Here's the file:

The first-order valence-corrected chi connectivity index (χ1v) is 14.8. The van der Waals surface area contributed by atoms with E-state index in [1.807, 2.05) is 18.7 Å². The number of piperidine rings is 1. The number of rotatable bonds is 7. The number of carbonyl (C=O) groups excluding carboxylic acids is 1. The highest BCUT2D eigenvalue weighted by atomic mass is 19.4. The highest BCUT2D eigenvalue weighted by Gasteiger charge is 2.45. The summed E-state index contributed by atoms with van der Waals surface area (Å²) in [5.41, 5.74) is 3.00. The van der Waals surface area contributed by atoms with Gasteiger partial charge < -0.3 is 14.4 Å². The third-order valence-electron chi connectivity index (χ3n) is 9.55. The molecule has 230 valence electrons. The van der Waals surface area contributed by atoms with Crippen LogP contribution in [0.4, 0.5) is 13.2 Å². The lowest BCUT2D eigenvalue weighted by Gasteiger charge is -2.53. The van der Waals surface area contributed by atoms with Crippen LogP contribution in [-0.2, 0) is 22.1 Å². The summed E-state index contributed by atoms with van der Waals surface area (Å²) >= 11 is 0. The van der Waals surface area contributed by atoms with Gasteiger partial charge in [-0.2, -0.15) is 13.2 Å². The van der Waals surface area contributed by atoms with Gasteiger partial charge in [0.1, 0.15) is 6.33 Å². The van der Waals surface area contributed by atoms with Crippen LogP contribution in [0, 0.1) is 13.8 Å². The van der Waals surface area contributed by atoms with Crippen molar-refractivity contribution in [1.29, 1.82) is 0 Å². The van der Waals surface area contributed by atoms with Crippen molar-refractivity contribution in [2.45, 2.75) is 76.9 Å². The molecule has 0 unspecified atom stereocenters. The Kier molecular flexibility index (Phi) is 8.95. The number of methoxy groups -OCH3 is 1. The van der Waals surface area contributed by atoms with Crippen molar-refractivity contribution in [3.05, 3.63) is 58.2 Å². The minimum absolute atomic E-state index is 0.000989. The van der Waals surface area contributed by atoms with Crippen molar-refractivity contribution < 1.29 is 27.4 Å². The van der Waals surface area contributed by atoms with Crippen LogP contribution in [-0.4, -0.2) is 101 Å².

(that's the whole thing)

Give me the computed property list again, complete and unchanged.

The first-order valence-corrected chi connectivity index (χ1v) is 14.8. The van der Waals surface area contributed by atoms with E-state index in [1.807, 2.05) is 18.7 Å². The number of piperidine rings is 1. The number of rotatable bonds is 7. The number of carbonyl (C=O) groups excluding carboxylic acids is 1. The highest BCUT2D eigenvalue weighted by atomic mass is 19.4. The highest BCUT2D eigenvalue weighted by Gasteiger charge is 2.45. The summed E-state index contributed by atoms with van der Waals surface area (Å²) in [5.41, 5.74) is 3.00. The van der Waals surface area contributed by atoms with Gasteiger partial charge < -0.3 is 14.4 Å². The third-order valence-electron chi connectivity index (χ3n) is 9.55. The molecule has 230 valence electrons. The van der Waals surface area contributed by atoms with Crippen LogP contribution in [0.4, 0.5) is 13.2 Å². The lowest BCUT2D eigenvalue weighted by Gasteiger charge is -2.53. The van der Waals surface area contributed by atoms with Crippen LogP contribution in [-0.2, 0) is 22.1 Å². The summed E-state index contributed by atoms with van der Waals surface area (Å²) >= 11 is 0. The van der Waals surface area contributed by atoms with Gasteiger partial charge in [-0.2, -0.15) is 13.2 Å². The van der Waals surface area contributed by atoms with Gasteiger partial charge in [0.1, 0.15) is 6.33 Å². The van der Waals surface area contributed by atoms with Crippen LogP contribution in [0, 0.1) is 13.8 Å². The van der Waals surface area contributed by atoms with Crippen molar-refractivity contribution in [1.29, 1.82) is 0 Å². The van der Waals surface area contributed by atoms with Crippen molar-refractivity contribution in [2.45, 2.75) is 76.9 Å². The molecule has 0 unspecified atom stereocenters. The Kier molecular flexibility index (Phi) is 8.95. The number of methoxy groups -OCH3 is 1. The van der Waals surface area contributed by atoms with Crippen molar-refractivity contribution in [3.05, 3.63) is 58.2 Å². The minimum absolute atomic E-state index is 0.000989. The van der Waals surface area contributed by atoms with Crippen molar-refractivity contribution < 1.29 is 27.4 Å². The van der Waals surface area contributed by atoms with Crippen LogP contribution in [-0.4, -0.2) is 101 Å².